Compound | Sopheap Pich
Reported by Gaby So
Sopheap Pich was born in Phnom Penh, Cambodia in 1971. He lives and works in Phnom Penh. He is a Cambodian sculptor.
Sopheap Pich spent half of his life abroad, most of it in the United States, where he moved with all his family in 1984. In Amherst, Massachussets, where he received his education. later, he traveled, studied and lived in Miami, Chicago, France and Boston where he graduated with a Masters of Arts. In 2002, Sopheap Pich decided to go back to live in Cambodia. 7 years later, he found a suitable space for work and found his voice, abandoning painting for sculpting. He uses local materials like rattan and bamboo for his sculptures.
Sopheap Pich develops large scale sculptures, and he draws inspiration from the history of his native country, daily life and his own personal experiences and surroundings. His installation, ‘Compound’ is a construction using agricultural and craft materials found throughout cambodia like, bamboo, metal wire, plywood and rattan. He uses these materials as a response to the dramatic progress of urban development and its harmful effects on the environment. I feel that he is drawing attention to the idea that where there is rapid progress, there is also destruction. Though the piece’s stacked geometric structures suggest architecture, the dispersed tube-like shapes resemble bombs or bullets to me. like the light and dark side to a situation.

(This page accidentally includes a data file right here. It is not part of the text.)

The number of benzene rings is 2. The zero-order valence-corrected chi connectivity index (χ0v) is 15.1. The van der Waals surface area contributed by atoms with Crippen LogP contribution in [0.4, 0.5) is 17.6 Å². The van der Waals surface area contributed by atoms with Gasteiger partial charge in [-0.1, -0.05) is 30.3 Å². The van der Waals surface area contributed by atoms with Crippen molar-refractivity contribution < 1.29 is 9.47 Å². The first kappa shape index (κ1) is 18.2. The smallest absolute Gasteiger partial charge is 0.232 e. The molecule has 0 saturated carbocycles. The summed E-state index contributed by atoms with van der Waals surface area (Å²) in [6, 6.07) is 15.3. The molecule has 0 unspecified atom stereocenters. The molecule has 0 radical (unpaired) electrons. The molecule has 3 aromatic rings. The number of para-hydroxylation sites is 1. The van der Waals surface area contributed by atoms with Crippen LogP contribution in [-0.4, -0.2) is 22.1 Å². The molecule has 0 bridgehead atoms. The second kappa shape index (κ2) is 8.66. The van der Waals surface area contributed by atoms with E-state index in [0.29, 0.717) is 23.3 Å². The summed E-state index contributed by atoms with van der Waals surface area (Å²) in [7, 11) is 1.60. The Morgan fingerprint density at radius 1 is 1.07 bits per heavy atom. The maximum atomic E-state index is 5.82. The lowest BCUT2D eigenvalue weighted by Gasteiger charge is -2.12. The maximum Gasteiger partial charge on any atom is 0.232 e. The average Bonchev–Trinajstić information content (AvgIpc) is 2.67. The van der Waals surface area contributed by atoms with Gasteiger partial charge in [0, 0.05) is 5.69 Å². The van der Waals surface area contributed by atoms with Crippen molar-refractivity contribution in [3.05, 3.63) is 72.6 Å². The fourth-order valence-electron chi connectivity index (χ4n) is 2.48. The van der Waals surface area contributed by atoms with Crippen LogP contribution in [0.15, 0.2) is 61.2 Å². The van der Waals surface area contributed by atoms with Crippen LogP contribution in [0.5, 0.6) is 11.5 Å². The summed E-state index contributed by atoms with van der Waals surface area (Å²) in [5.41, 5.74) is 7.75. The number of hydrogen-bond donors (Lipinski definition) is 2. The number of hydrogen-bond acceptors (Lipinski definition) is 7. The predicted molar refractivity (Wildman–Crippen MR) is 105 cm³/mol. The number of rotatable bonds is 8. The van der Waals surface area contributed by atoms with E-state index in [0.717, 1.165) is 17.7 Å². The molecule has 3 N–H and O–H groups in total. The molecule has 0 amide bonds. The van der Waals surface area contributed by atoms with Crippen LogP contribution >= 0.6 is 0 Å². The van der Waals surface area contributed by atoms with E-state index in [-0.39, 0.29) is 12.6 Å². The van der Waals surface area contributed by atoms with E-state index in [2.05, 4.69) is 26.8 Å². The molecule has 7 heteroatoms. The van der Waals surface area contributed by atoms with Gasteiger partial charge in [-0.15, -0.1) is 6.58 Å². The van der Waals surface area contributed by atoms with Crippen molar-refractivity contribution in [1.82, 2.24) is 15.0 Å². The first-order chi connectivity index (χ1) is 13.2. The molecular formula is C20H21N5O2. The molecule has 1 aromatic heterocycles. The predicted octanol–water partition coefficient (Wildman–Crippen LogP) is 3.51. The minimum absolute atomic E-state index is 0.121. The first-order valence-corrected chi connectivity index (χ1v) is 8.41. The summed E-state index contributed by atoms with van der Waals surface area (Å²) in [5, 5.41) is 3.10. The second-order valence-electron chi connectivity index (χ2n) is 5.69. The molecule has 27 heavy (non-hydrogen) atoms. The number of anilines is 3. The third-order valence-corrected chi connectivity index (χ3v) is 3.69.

His sculpture was at the entrance of the National Museum Of Singapore. When I first saw it, i was in awe of it, not just because of its immense size, but it’s workmanship and intricacy. He used metal wire to hold everything together and I thought that it was really amazing that he was
able to do that with such a huge sculpture. I feel that he is trying to raise awareness to Cambodia and its progress by using materials that is almost ‘traditional’ and sculpting such a grand piece. There were so many feeling that i got when i saw the sculpture. The most prominent was shock because it was so big and as i started to look at it closely i say the joints that were held together by metal wire and i saw that there were many smaller parts that made it leave such an impact visually. I felt it was a very emotional sculpture for the artist as it had so much to do with his native country, Cambodia.